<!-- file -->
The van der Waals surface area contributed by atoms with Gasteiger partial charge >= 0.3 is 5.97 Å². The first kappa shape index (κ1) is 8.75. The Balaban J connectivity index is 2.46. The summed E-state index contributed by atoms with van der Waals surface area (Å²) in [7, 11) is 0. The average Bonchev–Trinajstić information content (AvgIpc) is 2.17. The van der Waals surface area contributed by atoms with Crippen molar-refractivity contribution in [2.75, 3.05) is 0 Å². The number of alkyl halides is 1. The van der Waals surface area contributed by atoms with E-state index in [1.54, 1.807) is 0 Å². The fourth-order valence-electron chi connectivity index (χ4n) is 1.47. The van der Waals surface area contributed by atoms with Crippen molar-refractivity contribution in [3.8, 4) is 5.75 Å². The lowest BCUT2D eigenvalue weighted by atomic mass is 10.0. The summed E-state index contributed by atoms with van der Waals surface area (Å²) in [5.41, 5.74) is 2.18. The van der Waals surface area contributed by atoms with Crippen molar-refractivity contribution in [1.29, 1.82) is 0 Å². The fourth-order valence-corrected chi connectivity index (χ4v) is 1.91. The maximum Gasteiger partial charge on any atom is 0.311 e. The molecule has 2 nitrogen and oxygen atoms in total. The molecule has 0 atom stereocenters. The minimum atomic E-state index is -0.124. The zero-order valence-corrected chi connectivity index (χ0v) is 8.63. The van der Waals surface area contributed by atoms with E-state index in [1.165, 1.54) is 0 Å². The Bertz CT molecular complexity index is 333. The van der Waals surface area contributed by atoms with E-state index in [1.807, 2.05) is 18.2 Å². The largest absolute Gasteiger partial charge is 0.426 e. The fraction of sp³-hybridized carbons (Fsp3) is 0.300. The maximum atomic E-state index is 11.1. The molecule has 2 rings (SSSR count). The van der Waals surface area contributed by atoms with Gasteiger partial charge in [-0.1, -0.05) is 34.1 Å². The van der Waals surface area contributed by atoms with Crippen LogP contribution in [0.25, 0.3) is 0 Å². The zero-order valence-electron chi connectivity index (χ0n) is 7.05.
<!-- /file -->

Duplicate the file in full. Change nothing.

The van der Waals surface area contributed by atoms with Gasteiger partial charge >= 0.3 is 5.97 Å². The first kappa shape index (κ1) is 8.75. The Balaban J connectivity index is 2.46. The summed E-state index contributed by atoms with van der Waals surface area (Å²) in [7, 11) is 0. The average Bonchev–Trinajstić information content (AvgIpc) is 2.17. The van der Waals surface area contributed by atoms with Crippen molar-refractivity contribution in [2.75, 3.05) is 0 Å². The number of alkyl halides is 1. The van der Waals surface area contributed by atoms with E-state index in [1.54, 1.807) is 0 Å². The fourth-order valence-electron chi connectivity index (χ4n) is 1.47. The van der Waals surface area contributed by atoms with Crippen molar-refractivity contribution in [3.8, 4) is 5.75 Å². The lowest BCUT2D eigenvalue weighted by atomic mass is 10.0. The summed E-state index contributed by atoms with van der Waals surface area (Å²) in [5.41, 5.74) is 2.18. The van der Waals surface area contributed by atoms with Crippen molar-refractivity contribution in [1.29, 1.82) is 0 Å². The fourth-order valence-corrected chi connectivity index (χ4v) is 1.91. The maximum Gasteiger partial charge on any atom is 0.311 e. The molecule has 2 nitrogen and oxygen atoms in total. The molecule has 0 atom stereocenters. The minimum atomic E-state index is -0.124. The zero-order valence-corrected chi connectivity index (χ0v) is 8.63. The van der Waals surface area contributed by atoms with E-state index in [1.165, 1.54) is 0 Å². The Bertz CT molecular complexity index is 333. The van der Waals surface area contributed by atoms with E-state index in [1.807, 2.05) is 18.2 Å². The largest absolute Gasteiger partial charge is 0.426 e. The fraction of sp³-hybridized carbons (Fsp3) is 0.300. The maximum atomic E-state index is 11.1. The molecule has 2 rings (SSSR count). The van der Waals surface area contributed by atoms with Gasteiger partial charge in [-0.1, -0.05) is 34.1 Å². The van der Waals surface area contributed by atoms with Crippen LogP contribution in [0.25, 0.3) is 0 Å². The zero-order valence-electron chi connectivity index (χ0n) is 7.05.